Like It or Not, U.S. Needs Iran to Stabilize the Middle East

Like It or Not, U.S. Needs Iran to Stabilize the Middle East
U.S. Secretary of State John Kerry and Iranian Foreign Minister Mohammad Javad Zarif with other officials before resuming talks over Iran's nuclear program, Lausanne, Switzerland, March 16, 2015 (AP photo by Brian Snyder).

With negotiations for a deal on Iran’s nuclear program getting down to the wire, differences between the U.S. and Israel have come to the fore, highlighted by Israeli Prime Minister Benjamin Netanyahu’s controversial speech to the U.S. Congress in early March. It would be a mistake to reduce these differences to the personal animosity reported to exist between Netanyahu and U.S. President Barack Obama. As Steven Metz explained in his WPR column last week, they have more to do with America and Israel’s different strategic cultures.

But they also reflect how the dramatic changes in the Middle East’s geopolitical landscape have created a fundamental divergence of U.S. and Israeli strategic interests. Far from being transient, the resulting disconnect is destined to be enduring, a fact that Netanyahu’s bellicosity can obscure but not alter.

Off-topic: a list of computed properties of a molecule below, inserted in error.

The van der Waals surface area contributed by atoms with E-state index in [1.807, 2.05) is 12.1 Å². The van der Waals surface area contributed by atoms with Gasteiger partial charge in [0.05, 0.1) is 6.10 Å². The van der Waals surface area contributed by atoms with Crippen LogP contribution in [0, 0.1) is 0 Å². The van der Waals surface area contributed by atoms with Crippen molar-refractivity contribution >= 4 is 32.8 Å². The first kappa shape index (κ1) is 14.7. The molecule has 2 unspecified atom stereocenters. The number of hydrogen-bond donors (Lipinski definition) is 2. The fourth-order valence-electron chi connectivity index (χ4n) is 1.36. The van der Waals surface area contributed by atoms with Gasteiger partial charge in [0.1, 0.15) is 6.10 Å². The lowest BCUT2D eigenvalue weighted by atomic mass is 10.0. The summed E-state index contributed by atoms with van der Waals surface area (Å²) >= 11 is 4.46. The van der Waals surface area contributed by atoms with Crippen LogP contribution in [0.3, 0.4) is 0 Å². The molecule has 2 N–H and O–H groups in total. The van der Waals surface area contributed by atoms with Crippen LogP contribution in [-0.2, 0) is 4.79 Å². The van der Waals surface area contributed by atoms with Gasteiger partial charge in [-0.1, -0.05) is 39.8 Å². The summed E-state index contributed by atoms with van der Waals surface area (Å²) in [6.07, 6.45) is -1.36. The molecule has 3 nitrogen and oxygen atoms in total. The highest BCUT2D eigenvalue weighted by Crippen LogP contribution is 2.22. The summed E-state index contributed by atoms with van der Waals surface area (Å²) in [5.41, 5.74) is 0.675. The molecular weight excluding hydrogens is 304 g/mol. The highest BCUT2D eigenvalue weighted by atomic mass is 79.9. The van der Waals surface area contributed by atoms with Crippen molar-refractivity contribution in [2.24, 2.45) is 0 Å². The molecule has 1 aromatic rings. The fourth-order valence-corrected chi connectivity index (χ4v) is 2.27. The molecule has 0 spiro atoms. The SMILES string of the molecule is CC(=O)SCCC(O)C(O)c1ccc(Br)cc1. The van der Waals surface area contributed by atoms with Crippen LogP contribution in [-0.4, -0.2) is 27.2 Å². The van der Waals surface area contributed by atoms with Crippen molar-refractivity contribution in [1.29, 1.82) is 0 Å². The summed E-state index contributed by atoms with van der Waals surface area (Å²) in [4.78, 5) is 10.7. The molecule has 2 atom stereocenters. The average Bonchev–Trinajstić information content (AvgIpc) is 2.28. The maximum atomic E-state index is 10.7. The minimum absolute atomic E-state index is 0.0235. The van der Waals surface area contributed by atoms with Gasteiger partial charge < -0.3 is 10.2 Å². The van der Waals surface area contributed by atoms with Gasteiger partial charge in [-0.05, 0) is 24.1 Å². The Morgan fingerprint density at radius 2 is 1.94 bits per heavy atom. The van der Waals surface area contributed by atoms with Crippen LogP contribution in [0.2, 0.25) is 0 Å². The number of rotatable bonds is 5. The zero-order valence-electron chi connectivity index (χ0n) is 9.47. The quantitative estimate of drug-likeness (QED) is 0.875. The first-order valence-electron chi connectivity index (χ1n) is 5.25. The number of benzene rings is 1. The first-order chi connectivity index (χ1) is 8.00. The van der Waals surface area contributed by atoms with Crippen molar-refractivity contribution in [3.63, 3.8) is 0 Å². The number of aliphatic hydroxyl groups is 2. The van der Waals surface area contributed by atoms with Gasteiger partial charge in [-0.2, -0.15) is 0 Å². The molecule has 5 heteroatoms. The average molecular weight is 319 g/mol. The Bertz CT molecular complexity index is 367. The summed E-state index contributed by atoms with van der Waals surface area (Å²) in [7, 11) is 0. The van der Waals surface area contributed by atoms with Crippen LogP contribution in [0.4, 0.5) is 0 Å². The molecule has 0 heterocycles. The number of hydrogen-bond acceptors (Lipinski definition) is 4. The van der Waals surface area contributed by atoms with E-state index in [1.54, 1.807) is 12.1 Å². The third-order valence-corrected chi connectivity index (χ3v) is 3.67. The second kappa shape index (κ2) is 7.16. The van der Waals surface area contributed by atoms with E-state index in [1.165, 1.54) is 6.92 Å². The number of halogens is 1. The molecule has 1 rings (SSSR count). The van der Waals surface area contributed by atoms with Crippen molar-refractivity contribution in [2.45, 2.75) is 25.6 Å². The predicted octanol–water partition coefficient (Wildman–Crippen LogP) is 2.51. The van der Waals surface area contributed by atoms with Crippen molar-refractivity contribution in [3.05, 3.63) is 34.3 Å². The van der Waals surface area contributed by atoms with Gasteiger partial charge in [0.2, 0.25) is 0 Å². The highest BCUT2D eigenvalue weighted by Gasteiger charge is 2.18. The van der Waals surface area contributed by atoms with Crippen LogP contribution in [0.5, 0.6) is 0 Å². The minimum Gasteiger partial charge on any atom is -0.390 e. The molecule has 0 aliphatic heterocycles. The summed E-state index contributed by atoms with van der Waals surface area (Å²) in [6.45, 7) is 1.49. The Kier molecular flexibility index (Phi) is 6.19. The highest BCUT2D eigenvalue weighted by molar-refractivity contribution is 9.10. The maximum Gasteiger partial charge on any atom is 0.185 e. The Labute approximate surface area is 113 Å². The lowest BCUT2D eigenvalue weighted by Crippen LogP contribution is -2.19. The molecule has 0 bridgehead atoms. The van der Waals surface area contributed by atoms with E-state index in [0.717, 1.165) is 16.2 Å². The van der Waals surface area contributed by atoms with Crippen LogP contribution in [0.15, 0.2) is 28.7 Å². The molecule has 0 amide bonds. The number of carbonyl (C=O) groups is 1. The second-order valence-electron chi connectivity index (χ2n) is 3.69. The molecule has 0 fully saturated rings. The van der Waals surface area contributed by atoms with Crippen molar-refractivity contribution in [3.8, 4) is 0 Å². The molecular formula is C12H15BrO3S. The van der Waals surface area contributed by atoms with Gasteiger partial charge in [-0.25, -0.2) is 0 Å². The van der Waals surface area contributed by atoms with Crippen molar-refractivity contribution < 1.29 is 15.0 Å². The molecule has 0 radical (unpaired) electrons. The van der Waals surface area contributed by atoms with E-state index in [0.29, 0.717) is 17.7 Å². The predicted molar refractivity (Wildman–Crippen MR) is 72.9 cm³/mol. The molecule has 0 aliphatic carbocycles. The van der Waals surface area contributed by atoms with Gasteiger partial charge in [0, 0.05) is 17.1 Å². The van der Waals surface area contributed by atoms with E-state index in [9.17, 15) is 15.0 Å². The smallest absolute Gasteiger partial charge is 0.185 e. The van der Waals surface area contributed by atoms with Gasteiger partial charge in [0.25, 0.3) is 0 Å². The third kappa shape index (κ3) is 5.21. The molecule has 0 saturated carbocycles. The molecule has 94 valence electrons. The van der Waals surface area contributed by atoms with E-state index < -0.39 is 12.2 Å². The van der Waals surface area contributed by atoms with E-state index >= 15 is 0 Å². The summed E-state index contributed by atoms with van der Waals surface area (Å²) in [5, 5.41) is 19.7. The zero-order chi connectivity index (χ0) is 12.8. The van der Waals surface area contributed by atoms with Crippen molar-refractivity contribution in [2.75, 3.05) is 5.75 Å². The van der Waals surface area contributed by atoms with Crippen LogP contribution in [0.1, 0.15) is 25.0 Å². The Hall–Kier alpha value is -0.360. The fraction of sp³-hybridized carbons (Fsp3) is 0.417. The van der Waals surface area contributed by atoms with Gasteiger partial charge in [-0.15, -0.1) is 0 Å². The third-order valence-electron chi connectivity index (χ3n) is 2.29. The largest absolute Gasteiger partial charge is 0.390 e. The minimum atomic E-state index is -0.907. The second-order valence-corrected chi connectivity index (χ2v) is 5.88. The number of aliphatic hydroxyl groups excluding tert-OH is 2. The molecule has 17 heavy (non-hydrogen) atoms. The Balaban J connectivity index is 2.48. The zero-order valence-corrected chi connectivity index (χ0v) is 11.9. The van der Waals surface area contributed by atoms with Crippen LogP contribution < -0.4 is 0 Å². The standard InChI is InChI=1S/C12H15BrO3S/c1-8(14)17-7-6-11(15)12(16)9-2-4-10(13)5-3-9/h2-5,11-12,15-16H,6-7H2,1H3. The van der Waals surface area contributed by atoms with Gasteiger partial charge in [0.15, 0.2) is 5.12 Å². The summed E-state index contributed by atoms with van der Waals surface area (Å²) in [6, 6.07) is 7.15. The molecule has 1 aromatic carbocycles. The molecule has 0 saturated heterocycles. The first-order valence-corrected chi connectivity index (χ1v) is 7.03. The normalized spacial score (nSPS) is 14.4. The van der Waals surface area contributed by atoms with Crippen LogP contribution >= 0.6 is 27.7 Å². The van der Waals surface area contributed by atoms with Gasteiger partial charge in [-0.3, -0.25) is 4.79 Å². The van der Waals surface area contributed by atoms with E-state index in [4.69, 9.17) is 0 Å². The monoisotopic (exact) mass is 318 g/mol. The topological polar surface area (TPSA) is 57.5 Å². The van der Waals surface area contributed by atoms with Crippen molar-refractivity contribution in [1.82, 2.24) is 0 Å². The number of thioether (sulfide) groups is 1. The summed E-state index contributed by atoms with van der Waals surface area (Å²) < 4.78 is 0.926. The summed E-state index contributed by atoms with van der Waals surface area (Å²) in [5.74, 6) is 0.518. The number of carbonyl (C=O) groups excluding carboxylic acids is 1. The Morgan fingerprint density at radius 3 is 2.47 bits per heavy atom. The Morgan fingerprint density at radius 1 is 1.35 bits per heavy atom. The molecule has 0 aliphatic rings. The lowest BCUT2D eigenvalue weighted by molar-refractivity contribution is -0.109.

For the past 35 years, U.S. policy in the Middle East was anchored around the double containment of Iran and, until 2003, Iraq. Now a variety of factors, from the rise of the so-called Islamic State (IS) to ongoing civil war in Syria and deepening unrest in Yemen, have made it more in Washington’s interests to enlist Iran’s involvement in managing the changes sweeping the region. That puts the U.S. on a collision course with Israel as well as other U.S. partners in the Middle East—Saudi Arabia and Egypt most prominent among them—that have doubled down on defending the status quo ante at all costs.

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